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MATH-Inic Special For Christmas #1 – By One More Than The One Before

MATH-Inic Special for Christmas #1 – By One More Than The One Before

In our 30 MATH-Inic Specials for Christmas series, which is sponsored by Palawan Pawnshop Express Pera Padala, we will publish one Vedic Math technique daily for 30 days. Each of this post, which shows a different approach to common problems, is taken from our book “30 Master Strategies of Computing”. which, we finally decided, to release in e-book format, one master strategy at a time.  

An abridged e-book version of the first 10 “master strategies” will be given FREE to those who will purchase a set of books – 25 Math Short Cuts, Algebra Made Easy as Arithmetic and Inspirational Maths from India. See details at      

MSC #1 – By One More than the One Before

“By One More Than the One Before” is the first Vedic Math Sutra or word formula. It is applied in various ways: counting, arithmetic sequences, squaring numbers ending in 5, multiplying complementary numbers, division, divisibility tests, recurring decimals and other applications.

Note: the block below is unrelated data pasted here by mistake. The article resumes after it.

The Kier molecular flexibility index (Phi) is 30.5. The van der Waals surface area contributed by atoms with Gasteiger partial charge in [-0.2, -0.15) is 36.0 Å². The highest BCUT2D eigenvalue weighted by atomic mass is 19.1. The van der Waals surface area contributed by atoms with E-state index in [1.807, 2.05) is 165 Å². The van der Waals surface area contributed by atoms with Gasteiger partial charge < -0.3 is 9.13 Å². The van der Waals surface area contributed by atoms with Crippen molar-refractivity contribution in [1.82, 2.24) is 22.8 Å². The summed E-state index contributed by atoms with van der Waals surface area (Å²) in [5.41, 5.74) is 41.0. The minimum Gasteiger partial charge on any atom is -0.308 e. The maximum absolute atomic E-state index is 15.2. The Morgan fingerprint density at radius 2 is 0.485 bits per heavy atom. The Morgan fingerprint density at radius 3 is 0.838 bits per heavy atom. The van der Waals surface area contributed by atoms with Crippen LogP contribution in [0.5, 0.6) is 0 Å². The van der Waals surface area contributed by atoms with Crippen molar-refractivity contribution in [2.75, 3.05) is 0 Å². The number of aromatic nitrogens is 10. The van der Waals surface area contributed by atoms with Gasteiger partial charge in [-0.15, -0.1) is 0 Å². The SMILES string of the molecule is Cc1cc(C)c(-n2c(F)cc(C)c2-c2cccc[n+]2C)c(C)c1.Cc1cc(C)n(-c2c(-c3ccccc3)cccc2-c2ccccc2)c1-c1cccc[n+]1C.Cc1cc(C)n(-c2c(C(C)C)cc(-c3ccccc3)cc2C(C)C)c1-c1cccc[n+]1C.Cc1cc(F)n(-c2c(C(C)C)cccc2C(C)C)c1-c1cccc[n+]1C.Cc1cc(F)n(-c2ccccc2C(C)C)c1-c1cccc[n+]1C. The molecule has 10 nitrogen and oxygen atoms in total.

When a number ending in 9 is a divisor or a denominator of a fraction, it would be easier to use its Ekadhika instead. The Ekadhika is “one more than the number before 9”. 2 is the Ekadhika for 19, 3 for 29, 4 for 39 and so on.

If we want to divide a number by 19, for example, we can use its Ekadhika, 2, instead. If we want to convert 3/29 into its decimal equivalent, it is simpler to use 3, as divisor. Similarly, if we wish to determine if a number is divisible by 49, we can use an “osculator” of 5.

In our example, we want to get the result when 2367 is divided by 19. We will use the 2, the Ekadhila of 19 as the divisor using the following steps:

  1. Separate the last digit of the dividend 7 by a remainder bar. Only one digit is separated because the working base of 19 is 20 which has only 1 zero. (We will explain base division in a later post).
  2. Divide the first digit of the dividend by our Ekahika, 2 to get 1 with no remainder. 1 is the first quotient digit.
  3. Add this 1 to the next figure of the dividend 3 to get 4.
  4. Divide 4 by 2 to get the next answer digit 2. Again, there is no remainder.
  5. Repeat steps 3 and 4: add 2 to the next dividend digit 6 to get 8; 8 divided by 2 will give 4 with no remainder..
  6. Write down 4 as the 3rd answer digit.
  7. Add this 4 to 7 the last digit of the dividend to get 11, the remainder of the division.

Therefore 2367 ÷ 19 = 124 rem 11. Watch out for the release of Master Strategy in Computing #1 – “By One More Than the One Before” with problems and solutions from national and international Vedic Math competitions this Christmas Season!

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